He was born in Buenos Aires, Argentina, and lives in New York City, but Emiliano Messiez is an honorary Philadelphian.
The famed pianist, composer and Tipica Messiez bandleader spends a lot of time in the City of Brotherly Love, including his regular schedule at the Philadelphia Argentine Tango School on Frankford Avenue and headlining the annual Philadelphia Tango Festival.
“Since 2017, when I played a Barnes Foundation event for your tango school, I have been part of Philly,” said Messiez, proud of the fact that his new album ‘Psicoporteno’ is co-produced with the Philadelphia Argentine Tango School.
“This orchestra I am leading was especially created for tango dancers, social dancing and their events – for people who are listening and feeling the music, the uniqueness of the tango’s rhythms and melodies,” he continued. “And Philadelphia is very much a haven for this music. I love Philly, and don’t know why I don’t actually live there, knowing to how much time I spend there. The tango community there is super nice and huge; so huge you’ll find dancers from NYC there on a regular basis.”
“In Philadelphia, I found this beautiful city with this beautiful school and all of these beautiful tango events, along with so many amazing people.”
Beyond Philadelphia and his new album, Messiez is also busy releasing his first bilingual theater musical album for young audiences: ‘The Guava Tree / El Guayabo’, a new bilingual musical for young audiences. With its music by Messiez, and its book/lyrics by Diana Grisanti, ‘Guava Tree’ has already been seen by 40,000+ students in a live production starring Ilda Mason (Steven Spielberg’s ‘West Side Story’) and Pablo Torres (‘¡Americano! The Musical’). Recorded in New Jersey, Messiez’s original stage musical soundtrack features musicians popular to the Latin jazz scene such as Ramón Ponce, Diego Urcola, Mario Gusso and Luis Bacqué.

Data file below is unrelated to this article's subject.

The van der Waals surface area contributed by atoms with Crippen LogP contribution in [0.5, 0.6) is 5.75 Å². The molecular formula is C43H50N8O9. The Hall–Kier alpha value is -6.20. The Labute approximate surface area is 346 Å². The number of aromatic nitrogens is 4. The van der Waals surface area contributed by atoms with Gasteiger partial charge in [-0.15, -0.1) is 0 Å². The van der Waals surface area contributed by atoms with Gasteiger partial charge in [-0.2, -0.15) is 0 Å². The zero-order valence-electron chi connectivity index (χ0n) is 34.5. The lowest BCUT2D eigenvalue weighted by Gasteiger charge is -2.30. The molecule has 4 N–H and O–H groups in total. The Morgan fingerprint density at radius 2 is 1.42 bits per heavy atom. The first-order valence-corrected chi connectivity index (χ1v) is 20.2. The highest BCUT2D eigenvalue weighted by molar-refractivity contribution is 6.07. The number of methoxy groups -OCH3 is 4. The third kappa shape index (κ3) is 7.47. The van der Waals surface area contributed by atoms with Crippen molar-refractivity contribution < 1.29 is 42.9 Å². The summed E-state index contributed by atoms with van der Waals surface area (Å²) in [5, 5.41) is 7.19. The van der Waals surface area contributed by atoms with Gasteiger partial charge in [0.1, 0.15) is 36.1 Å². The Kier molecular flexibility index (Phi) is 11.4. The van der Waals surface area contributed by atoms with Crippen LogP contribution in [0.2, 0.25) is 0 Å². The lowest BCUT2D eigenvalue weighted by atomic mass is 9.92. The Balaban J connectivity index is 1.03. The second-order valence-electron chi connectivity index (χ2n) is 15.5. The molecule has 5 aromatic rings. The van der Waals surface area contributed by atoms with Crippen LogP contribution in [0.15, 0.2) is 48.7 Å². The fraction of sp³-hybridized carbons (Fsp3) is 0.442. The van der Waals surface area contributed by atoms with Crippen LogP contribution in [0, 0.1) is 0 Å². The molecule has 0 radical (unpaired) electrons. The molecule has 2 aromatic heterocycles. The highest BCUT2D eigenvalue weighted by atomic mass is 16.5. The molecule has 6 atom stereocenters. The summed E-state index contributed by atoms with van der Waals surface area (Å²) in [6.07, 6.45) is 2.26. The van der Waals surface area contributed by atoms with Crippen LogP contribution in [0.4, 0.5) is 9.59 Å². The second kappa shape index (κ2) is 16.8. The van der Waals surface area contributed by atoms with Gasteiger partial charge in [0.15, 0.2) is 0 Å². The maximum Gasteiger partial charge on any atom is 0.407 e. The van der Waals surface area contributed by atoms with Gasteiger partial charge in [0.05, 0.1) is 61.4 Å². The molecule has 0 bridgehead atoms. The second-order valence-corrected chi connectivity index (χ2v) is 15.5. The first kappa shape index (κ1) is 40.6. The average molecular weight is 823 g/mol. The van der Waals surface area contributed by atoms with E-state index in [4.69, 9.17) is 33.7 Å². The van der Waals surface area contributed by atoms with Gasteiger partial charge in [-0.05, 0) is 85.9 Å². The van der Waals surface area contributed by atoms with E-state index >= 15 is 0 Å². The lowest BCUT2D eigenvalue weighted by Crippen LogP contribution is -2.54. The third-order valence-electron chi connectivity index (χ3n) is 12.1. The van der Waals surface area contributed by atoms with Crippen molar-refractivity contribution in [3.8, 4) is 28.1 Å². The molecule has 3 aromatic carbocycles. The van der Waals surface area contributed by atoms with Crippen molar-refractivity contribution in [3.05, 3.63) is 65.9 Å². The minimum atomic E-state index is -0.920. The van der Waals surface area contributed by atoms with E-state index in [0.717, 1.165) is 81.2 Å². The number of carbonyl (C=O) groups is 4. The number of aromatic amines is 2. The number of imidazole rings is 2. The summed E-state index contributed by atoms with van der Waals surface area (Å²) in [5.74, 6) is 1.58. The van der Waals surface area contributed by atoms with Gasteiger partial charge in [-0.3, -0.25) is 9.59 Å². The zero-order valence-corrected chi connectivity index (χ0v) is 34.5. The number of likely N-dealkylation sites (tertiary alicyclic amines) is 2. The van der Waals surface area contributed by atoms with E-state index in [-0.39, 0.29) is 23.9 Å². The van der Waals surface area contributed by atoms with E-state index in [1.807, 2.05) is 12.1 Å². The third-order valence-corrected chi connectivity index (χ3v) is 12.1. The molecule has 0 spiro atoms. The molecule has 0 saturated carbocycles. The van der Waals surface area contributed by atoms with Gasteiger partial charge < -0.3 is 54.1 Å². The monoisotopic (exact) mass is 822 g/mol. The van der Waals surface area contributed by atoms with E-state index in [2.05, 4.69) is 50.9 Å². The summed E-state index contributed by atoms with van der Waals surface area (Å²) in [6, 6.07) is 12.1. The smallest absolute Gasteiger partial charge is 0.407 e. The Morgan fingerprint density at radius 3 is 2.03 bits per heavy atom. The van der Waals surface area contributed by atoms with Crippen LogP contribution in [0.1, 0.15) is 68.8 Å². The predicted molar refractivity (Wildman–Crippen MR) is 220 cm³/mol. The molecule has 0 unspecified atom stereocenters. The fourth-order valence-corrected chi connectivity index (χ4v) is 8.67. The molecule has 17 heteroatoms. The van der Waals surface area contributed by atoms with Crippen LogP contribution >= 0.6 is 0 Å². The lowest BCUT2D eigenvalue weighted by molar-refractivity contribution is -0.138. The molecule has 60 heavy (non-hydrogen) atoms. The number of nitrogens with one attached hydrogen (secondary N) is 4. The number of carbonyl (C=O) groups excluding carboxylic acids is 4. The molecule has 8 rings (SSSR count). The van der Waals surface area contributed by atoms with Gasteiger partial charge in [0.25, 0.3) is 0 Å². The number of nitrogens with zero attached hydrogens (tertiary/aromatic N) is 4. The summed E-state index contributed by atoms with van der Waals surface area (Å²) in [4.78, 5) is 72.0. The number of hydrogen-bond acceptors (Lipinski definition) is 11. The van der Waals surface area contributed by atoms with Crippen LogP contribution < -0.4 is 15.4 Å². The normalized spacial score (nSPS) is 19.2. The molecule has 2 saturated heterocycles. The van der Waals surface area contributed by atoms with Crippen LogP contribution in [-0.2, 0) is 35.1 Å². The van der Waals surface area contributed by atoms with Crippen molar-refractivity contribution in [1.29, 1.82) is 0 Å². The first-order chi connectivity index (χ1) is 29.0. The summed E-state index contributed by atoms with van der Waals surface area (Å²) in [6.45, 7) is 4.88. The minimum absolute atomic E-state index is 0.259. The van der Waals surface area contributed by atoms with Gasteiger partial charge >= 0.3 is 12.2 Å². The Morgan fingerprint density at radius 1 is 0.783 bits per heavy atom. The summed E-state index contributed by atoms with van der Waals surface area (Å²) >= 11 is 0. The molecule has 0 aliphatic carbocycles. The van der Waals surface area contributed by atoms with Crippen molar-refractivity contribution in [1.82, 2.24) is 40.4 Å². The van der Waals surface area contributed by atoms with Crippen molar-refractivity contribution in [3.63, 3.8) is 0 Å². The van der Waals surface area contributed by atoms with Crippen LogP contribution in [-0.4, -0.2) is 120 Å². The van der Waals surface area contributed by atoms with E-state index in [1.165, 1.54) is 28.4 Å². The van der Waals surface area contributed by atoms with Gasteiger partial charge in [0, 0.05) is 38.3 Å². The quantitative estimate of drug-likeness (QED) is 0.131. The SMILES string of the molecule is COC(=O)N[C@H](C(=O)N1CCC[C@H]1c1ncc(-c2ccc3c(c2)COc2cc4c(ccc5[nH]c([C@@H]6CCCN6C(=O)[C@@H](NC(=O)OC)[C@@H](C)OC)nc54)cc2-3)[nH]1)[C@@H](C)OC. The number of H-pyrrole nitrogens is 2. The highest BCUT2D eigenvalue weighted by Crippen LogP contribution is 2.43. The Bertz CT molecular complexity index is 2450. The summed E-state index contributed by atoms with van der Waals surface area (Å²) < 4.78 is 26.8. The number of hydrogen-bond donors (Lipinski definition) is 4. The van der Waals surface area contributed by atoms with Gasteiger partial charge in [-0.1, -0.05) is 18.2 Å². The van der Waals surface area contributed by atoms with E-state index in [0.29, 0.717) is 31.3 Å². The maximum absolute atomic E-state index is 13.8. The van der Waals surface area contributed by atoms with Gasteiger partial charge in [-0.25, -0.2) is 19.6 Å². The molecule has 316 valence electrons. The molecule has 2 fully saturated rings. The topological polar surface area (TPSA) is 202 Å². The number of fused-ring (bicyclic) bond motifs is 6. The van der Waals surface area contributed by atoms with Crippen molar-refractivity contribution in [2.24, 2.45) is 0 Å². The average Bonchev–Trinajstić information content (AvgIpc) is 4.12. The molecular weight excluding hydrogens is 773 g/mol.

“My background is varied in that I am classically trained and have played jazz often,” said Messiez. “Musicals such as this allow me to stretch, and when it comes to ‘The Guava Tree’, the beautiful place I create in allows me to follow Diane’s story with Latin rhythms and pop, and, even a tango number.”
The ‘Guava Tree’ is a bilingual production, and open, not only to audiences of all ages, but varied Latin languages.
“Along with audiences who might only speak Spanish, there are so many people who actually speak both languages. When we toured art centers, schools and museums in the Southwest last year, we found many richly diverse crowds anxious to hear what we were doing. That was crucial to us. As a composer, that allows us greater reach. Inclusion is importance.”
When asked if it is by happenstance that the main character of ‘The Guava Tree’ shares Messiez’s first name, the pianist laughs.
“That is funny. Diana lived in Mexico for several years, and just happened to hear that name often, an Italian name, but one familiar in Mexico for Emiliano Zapata (a leading figure in the Mexican People’s Revolution of 1910–1920). I was so surprised to see that name when I started writing the music. We are both immigrants, Guava Tree’s Emiliano and I, however, with fantastic stories to tell.”